"norman heatley" Discussed on This Podcast Will Kill You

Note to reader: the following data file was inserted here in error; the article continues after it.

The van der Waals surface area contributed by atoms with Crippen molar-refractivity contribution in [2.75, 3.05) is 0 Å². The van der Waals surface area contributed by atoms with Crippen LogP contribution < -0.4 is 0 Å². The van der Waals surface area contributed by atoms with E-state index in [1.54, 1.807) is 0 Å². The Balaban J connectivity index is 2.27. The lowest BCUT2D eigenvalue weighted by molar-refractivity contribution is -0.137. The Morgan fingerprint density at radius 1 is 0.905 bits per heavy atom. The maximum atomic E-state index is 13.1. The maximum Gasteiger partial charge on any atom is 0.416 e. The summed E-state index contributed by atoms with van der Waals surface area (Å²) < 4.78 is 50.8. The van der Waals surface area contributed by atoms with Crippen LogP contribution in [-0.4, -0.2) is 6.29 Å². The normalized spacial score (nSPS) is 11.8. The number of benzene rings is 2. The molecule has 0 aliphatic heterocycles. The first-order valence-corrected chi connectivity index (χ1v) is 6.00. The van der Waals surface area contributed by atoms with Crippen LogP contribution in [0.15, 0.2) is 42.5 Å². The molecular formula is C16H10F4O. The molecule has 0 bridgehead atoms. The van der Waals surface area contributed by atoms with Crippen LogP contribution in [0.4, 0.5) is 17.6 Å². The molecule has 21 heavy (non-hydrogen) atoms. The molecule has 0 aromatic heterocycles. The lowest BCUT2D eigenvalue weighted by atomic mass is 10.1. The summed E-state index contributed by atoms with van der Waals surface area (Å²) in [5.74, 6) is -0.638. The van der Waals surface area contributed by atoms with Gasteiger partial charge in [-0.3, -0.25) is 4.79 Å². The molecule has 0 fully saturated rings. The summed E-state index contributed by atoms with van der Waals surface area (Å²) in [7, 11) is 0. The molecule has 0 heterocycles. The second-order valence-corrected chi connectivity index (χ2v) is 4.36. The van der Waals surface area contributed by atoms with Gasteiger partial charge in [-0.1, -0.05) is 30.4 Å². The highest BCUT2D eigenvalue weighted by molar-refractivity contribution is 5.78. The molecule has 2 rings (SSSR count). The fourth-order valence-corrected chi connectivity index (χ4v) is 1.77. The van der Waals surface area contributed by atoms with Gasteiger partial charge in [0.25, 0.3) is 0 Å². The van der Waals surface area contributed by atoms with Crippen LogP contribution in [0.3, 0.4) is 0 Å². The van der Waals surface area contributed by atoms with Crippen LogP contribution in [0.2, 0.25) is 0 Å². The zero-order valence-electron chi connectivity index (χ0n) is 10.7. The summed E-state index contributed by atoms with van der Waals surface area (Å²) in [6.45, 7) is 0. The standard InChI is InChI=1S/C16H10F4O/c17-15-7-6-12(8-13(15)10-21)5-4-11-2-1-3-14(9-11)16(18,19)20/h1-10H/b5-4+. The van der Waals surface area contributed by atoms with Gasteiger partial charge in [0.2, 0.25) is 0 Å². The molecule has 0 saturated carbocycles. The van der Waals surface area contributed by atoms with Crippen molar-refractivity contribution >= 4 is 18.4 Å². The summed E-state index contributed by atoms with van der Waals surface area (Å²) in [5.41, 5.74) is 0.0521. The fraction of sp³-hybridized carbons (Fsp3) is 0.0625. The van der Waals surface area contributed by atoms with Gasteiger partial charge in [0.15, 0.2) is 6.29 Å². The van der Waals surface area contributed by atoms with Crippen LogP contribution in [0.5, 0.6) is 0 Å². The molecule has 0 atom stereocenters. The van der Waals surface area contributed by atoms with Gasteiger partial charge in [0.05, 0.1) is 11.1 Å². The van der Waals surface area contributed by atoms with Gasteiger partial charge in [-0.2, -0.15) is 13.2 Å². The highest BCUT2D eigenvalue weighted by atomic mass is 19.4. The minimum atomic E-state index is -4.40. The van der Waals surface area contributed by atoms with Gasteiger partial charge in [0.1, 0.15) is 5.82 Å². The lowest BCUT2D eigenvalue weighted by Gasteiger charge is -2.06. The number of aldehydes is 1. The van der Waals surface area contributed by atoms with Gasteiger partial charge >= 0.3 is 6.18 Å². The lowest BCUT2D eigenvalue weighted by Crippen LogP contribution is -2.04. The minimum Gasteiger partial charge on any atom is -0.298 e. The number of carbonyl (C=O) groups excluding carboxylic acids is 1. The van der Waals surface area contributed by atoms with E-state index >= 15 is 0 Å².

"Of the drug the Sulfur Syrup in October of nineteen thirty seven and almost immediately deaths were reported and the FDA launched into action and tracked down the almost the entirety of that initial shipment of thank gracious so this company was brought to trial over this but they were not brought to trial because they're drug had killed a bunch of people the only thing that they could be like find sued for is because they had mislabeled their drug as an elixir. And it wasn't an elixir. Because by law elixirs were required to contain alcohol. And this did not I. I know I don't even have any words right now. Actually I know they were. You know they were find. That's that's about it. This was nineteen thirty seven. Yeah Okay Cool And one good thing did come out of this. And that was the nineteen thirty eight Federal Food Drug and Cosmetic Act that introduced some much much needed regulation and oversight into the manufacturer and sales of medicines. Yeah spending time sulfur. Drugs continued to be widely used and were a key component in fighting infections during World War. Two and so it might not be that surprising that these were the first antibacterial drugs that we see antibiotic resistance towards for example in the late nineteen thirties. Ninety percent of soldiers treated for gonorrhea with this drug were cured but by nineteen forty two that had fallen to seventy five percent and would continue to drop who we just a few years but this concerning development was somewhat overshadowed by the introduction of an entire suite of antibiotics snaps. Here we go into it. I feel like this is where most people probably expected the story to begin so a hundred percent. I think the whole story of sulfur drugs is not as well known as penicillin. I sure spoilers. And there's a whole book about it that I have to confess. I haven't read but I wanted to if I had more time. Called the demon under the microscope. And that's about sulfur drugs cool but anyway okay so yes I think most people are at least somewhat familiar with the story of Fleming's accidental quote unquote discovery of Penicillin. But just in case. I'll take us through it because there's also some fun things that I learned of course here and there always are there always are all right so in. Nineteen Twenty eight Alexander. Fleming was a researcher in a lab in Saint Mary's Hospital in London and by this time his work during World War One on the role of anaerobic bacteria in battle wounds and the harm that antiseptics and wound treatment can cause as well as his discovery of the digestive enzyme license. I'm these things had established him as an intelligent and insightful scientist he also claimed to have discovered I'm by when his drip From his nose accidentally fell on a plate of bacteria he was culturing in. They died and so he's like. Oh there must be something in my snot and then so he discovered license. I'm okay inside. Cool yeah so. He was just admitted to the world that he had a snotty nose that he just let drip everywhere. Yep Yeah I mean. He was known by his Co workers to be pretty messy. Yeah well not that having snotty nose makes you messy but like this is just I think. In addition so in August of Nineteen Twenty eight as the story goes he left for vacation in Scotland. Leaving Petri dishes of staff cultures just out on the bench and a window open when he came back a couple of weeks later he found spots of fungal contamination on one of his plates in the fungus. Probably he assumed blue in through the open window and around the spots of fungus technically mold actually was a clearing so a ring where all the staff cultures on these plates had died. Fleming recognized this. Mold represented some amazing possibilities in terms of killing bacteria and so he set to work trying to cultivate it and he later discovered actually was told by another colleague that it was penicillin. Not Adam now penicillin crisis Jim. I think that's how you pronounce it item. Not sure and he reasoned that if there was something which he referred to as mold juice produced by this mold that inhibited the growth of bacteria and he called that penicillin he published this finding in March of nineteen twenty nine in an article called on the antibacterial action of cultures of penicillin with special reference to their use in the isolation of be influenza. What an amazing story of accidental brilliance and insight. You know wh or was it. It's I will say what's impressive is like you pay that much attention to the plates that you supposedly just forgot left lying around all empty array you come back and you're like let me inspect this. Ooh I see a fungal growth and a small clearing around it like it's pretty good. It's pretty I mean I am by no means saying that. This is not impressive. I just think and this is not. This is not you thought unique to me. This is definitely something I picked from these books that I read. This probably wasn't as accidental of a discovery as he claimed it to be. The insight was still brilliant and amazing. But let's just let's just go through some of the points of the story that don't make a lot of sense first of all that window. That just happened to be open. According to other people in the lab it was like opened so it would be kind of strange that he would leave it open for like a bunch of weeks at a time. Yeah and then. The timeline itself is a bit fuzzy so Fleming said he was gone for at least five weeks and then it was no more than two and I could just be the not remembering. Well if you're recalling this years into the future but the biggest plot hole lies in the biology of this penicilliums species so although Fleming wouldn't have known this the staff a plate would have killed the mold before it would produce penicillin If the plates already had those cultures they're like they did before he left and the penicillin blew into the window. That staff would have killed the mold before it could produce the compound penicillin. H- so there's rings weren't possible so what actually was going. Well Fleming was a rather inventive guy who liked to play games. He would paint pictures of the Union Jack or The logo of Saint Mary's using different bacterial species in this was mid nineteen twenties. When you would have had to have encyclopedic knowledge of bacteria to be able to pull that off. Yeah that's pretty cool. Yeah and he was also painfully shy and hated discussing his methods or results with anyone So the best guests from the author of the book that I read about this is that he invented the story so as not to have to describe his process of discovery and he may have actually been looking at more sources for. I'm thinking maybe it's found in mold or pence Liam as well because basically they're saying he would have had to basically plate the mold before he played it the staph Aureus to be able to actually kill stacked with the with that mold right exactly I mean but regardless of how he arrived at this discovery he still discovered it and bring naked those dots. Yeah that's pretty cool there impressive dots to connect. That's for sure super impressive. I don't know why he would have chalked it. Up to like serendipity. I don't know maybe maybe it's like more fun to have a lightbulb moment than like you know the incremental progress and like years of hard work and inside. I. I don't know I don't know. Don't have the APP Cingo. But if there's one name that we associate with penicillin it's Fleming Right and if there's one era in the first half of the twentieth century right However ooh however it turns out that the bacteria killing quality of penicillin molds had been observed before as early as the eighteen hundreds when Sir John Scott Burden Sanderson Joseph Lister and John Tyndall all observed separately that bacteria would not grow in media that had been contaminated by mold and lister and Tyndall when as far as to describe the mold as penicillin species and there are other instances of people recognizing the power of mold. So what made flemming's discovery a breakthrough while the others remained simply observations right so one reason is that Fleming saw the implications that this could have for treating infections and also because he set out trying to isolate his mold use compound basically turning his lab into this penicillin farm. Okay and when they They meaning Fleming in his assistant Stewart. Craddock finally had enough mold us to test it out. They realized that it killed. Not just AFLA cocky bacteria but also STREPTOCOCCI and a bunch of other groups. Bacteria gram positive bacteria They also realized that some bacteria were immune to penicillin Gram negative among others and the final really important realization was that it was a not harmful to non bacterial cells. Yeah that was the big one right. This was finally like was this. The magic bullet seemed to fit. But all of these observations were made through bench work alone. Fleming never tested out penicillin on an animal. Maybe he never thought of it. Maybe it was just too difficult to isolate the compound And finally the lab where he worked at Saint. Mary's IT's simply wasn't equipped to do the kind of work that he was doing there. Were very few chemists. Working there and overall it was much much less funded than the chemical companies who microbiologists were partnering with in Germany So there was only so much fleming could do but where Fleming left off flory picked up in one thousand nine hundred eighty five Australian. Howard flurry was professor of pathology and fellow of Lincoln College at Oxford and was leading a research group to investigate why bacteria could not penetrate the wall of the GI tract or did not seem to. He suspected license which your member from Flemming's discovery and to carry out his research. He realized he needed to form a strong collaboration with chemists. Honestly Erin I think I had no idea that. This episode was going to be propaganda for chemistry. But I'm I'm one over there. I'm here for it okay. Anyway he ended up partnering with a couple of chemists one named EA H Richards who appear phyliss time and another named Ernst chain. Who would identify its substrate? These efforts were part of a larger goal of the lab that had begun in nineteen thirty seven which was to survey. This is a massive undertaking to survey. All of the antibacterial substances produced by microorganisms. All of them just all of them by all of the microorganisms cook. Cool work out for them actually. Pretty great because penicillin molds. Were on that long list. But in the eight years since flemming had published his paper in nineteen twenty nine not much substantial work been done on penicillin and Fleming had all but abandoned it at one lab group afternoon. Tea Flurry was talking about. What a difficult time. Fleming and a biochemist name. Racetrack had in trying to stabilize. Penicillin and Shane was like well. They must not have been very good chemists and took it as a personal challenge to try to do it himself. I relate to that and Shane but chain at the time had his hands full with a bunch of other chemical experiments penicillin so he called on biochemist. Norman Heatley who all accounts was the nicest most humble like kind person in this group and he so he wanted. Heatley to work on growing enough of this penicillin mold to make research feasible. Okay and where? Fleming had lacked the equipment and chemical minds to make forward progress with penicillin. Flurries lab just lacked money period and eventually the Rockefeller Foundation awarded a nice grant to help them along and it was just an icky time because the penicillin project had been yielding some very promising results so heatley had been able to extract larger quantities of penicillin..